A benchmark study in the changing field of urban anthropology, Berlin, Alexanderplatz is an ethnographic examination of the rapid transformation of the unified Berlin. Through a captivating account of the controversy around this symbolic public square in East Berlin, the book raises acute questions about expertise, citizenship, government and belonging. Based on ethnographic fieldwork in the city administration bureaus, developers’ offices, citizen groups and in Alexanderplatz itself, the author advances a richly innovative analysis of the multiplicity of place. Alexanderplatz emerges as a socialist spatial exemplar, a ‘future’ under construction, an object of grievance, and a vision of robust public space. This book is both a critical contribution to the anthropology of contemporary modernity and a radical intervention in current cross-disciplinary debates on the city.

 

 

NEW!

BEYOND THE DIVIDE
Entangled Histories of Cold War Europe
Edited by Simo Mikkonen and Pia Koivunen

 

Cold War history has emphasized the division of Europe into two warring camps with separate ideologies and little in common. This volume presents an alternative perspective by suggesting that there were transnational networks bridging the gap and connecting like-minded people on both sides of the divide. Long before the fall of the Berlin Wall, there were institutions, organizations, and individuals who brought people from the East and the West together, joined by shared professions, ideas, and sometimes even through marriage. The volume aims at proving that the post-WWII histories of Western and Eastern Europe were entangled by looking at cases involving France, Denmark, Poland, Romania, Switzerland, and others.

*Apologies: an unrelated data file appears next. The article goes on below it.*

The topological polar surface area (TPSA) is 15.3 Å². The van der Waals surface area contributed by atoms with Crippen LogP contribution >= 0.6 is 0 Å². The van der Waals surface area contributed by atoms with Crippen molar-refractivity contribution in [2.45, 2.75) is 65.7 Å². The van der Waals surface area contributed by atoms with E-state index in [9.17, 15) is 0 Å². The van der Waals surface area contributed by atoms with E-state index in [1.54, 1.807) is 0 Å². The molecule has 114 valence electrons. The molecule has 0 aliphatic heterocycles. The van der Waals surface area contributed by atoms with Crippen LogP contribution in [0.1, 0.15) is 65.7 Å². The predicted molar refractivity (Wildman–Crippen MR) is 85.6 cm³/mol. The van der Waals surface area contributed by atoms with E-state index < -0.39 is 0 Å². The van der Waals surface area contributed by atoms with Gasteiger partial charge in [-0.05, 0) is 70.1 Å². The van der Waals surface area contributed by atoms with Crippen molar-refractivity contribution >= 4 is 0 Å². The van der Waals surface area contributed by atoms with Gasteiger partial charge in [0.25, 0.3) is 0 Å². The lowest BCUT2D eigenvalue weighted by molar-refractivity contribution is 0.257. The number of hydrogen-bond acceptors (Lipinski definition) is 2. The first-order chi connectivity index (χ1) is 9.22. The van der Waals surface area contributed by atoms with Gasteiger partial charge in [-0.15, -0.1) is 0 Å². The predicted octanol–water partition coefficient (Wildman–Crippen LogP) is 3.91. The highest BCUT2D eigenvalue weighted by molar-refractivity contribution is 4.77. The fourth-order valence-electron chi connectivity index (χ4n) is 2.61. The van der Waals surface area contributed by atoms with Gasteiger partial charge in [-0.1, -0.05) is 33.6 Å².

Read Introduction: Beyond the Divide

 

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POSTWALL GERMAN CINEMA
History, Film History and Cinephilia
Mattias Frey

Volume 14, Film Europa Series

 

“…his highly original contribution to historiography reconsiders the ‘historical turn’ in recent German cinema, framing it as also indicative of a cinephilic reworking of the history of the cinema, effectively remediating previous filmic representations of history.”  ·  Seminar: A Journal of Germanic Studies

Since the fall of the Berlin Wall, there has been a proliferation of German historical films. These productions have earned prestigious awards and scored at box offices both at home and abroad, where they count among the most popular German films of all time. Suddenly, however, a significant departure has been made from the country’s prominent cinematic take on history: the radical style, content, and politics of the New German Cinema. With in-depth analyses of the major trends and films, this book represents a comprehensive assessment of the historical film in postwall Germany. Challenging previous paradigms, it takes account of a postwall cinema of retro-flection as a complex engagement with various historiographical forms and, above all, with film history itself.